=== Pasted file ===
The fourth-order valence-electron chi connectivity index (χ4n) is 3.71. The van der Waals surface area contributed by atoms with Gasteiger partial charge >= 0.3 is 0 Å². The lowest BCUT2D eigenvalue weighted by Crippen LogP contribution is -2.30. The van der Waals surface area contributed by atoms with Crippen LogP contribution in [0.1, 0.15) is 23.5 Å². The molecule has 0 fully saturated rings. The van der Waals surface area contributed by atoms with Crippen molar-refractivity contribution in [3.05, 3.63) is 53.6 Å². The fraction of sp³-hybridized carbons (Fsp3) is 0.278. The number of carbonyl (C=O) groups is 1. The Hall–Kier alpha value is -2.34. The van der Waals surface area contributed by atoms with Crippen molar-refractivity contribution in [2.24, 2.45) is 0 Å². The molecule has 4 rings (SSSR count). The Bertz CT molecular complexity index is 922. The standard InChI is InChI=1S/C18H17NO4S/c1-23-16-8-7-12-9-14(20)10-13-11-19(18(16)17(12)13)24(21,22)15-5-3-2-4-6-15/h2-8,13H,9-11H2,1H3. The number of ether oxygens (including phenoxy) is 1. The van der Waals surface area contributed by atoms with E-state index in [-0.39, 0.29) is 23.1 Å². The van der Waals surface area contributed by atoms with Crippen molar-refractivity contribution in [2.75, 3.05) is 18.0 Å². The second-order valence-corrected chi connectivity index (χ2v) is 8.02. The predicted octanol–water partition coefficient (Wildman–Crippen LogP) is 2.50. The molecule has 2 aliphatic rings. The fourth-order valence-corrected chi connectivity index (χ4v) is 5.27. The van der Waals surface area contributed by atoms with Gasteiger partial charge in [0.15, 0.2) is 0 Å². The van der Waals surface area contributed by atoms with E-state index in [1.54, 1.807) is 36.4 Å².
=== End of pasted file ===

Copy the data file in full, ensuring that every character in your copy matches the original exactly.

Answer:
The fourth-order valence-electron chi connectivity index (χ4n) is 3.71. The van der Waals surface area contributed by atoms with Gasteiger partial charge >= 0.3 is 0 Å². The lowest BCUT2D eigenvalue weighted by Crippen LogP contribution is -2.30. The van der Waals surface area contributed by atoms with Crippen LogP contribution in [0.1, 0.15) is 23.5 Å². The molecule has 0 fully saturated rings. The van der Waals surface area contributed by atoms with Crippen molar-refractivity contribution in [3.05, 3.63) is 53.6 Å². The fraction of sp³-hybridized carbons (Fsp3) is 0.278. The number of carbonyl (C=O) groups is 1. The Hall–Kier alpha value is -2.34. The van der Waals surface area contributed by atoms with Crippen molar-refractivity contribution in [2.24, 2.45) is 0 Å². The molecule has 4 rings (SSSR count). The Bertz CT molecular complexity index is 922. The standard InChI is InChI=1S/C18H17NO4S/c1-23-16-8-7-12-9-14(20)10-13-11-19(18(16)17(12)13)24(21,22)15-5-3-2-4-6-15/h2-8,13H,9-11H2,1H3. The number of ether oxygens (including phenoxy) is 1. The van der Waals surface area contributed by atoms with E-state index in [-0.39, 0.29) is 23.1 Å². The van der Waals surface area contributed by atoms with Crippen molar-refractivity contribution in [2.75, 3.05) is 18.0 Å². The second-order valence-corrected chi connectivity index (χ2v) is 8.02. The predicted octanol–water partition coefficient (Wildman–Crippen LogP) is 2.50. The molecule has 2 aliphatic rings. The fourth-order valence-corrected chi connectivity index (χ4v) is 5.27. The van der Waals surface area contributed by atoms with Gasteiger partial charge in [0.15, 0.2) is 0 Å². The van der Waals surface area contributed by atoms with E-state index in [1.54, 1.807) is 36.4 Å².